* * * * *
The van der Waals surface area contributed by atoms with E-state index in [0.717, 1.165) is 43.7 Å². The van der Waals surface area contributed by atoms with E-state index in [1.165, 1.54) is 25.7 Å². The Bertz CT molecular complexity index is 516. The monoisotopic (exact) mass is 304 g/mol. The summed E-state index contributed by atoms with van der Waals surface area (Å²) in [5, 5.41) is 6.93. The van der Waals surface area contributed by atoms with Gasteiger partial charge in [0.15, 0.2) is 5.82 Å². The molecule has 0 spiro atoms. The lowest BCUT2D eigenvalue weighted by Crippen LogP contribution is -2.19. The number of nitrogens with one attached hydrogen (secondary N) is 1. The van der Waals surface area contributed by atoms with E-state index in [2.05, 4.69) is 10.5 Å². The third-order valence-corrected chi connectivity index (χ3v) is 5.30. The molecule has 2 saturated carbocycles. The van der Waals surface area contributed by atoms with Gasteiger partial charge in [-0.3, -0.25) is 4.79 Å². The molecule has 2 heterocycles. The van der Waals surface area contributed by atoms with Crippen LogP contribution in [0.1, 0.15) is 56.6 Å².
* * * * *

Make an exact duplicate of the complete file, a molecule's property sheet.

The van der Waals surface area contributed by atoms with E-state index in [0.717, 1.165) is 43.7 Å². The van der Waals surface area contributed by atoms with E-state index in [1.165, 1.54) is 25.7 Å². The Bertz CT molecular complexity index is 516. The monoisotopic (exact) mass is 304 g/mol. The summed E-state index contributed by atoms with van der Waals surface area (Å²) in [5, 5.41) is 6.93. The van der Waals surface area contributed by atoms with Gasteiger partial charge in [0.15, 0.2) is 5.82 Å². The molecule has 0 spiro atoms. The lowest BCUT2D eigenvalue weighted by Crippen LogP contribution is -2.19. The number of nitrogens with one attached hydrogen (secondary N) is 1. The van der Waals surface area contributed by atoms with E-state index in [2.05, 4.69) is 10.5 Å². The third-order valence-corrected chi connectivity index (χ3v) is 5.30. The molecule has 2 saturated carbocycles. The van der Waals surface area contributed by atoms with Gasteiger partial charge in [-0.3, -0.25) is 4.79 Å². The molecule has 2 heterocycles. The van der Waals surface area contributed by atoms with Crippen LogP contribution in [0.1, 0.15) is 56.6 Å².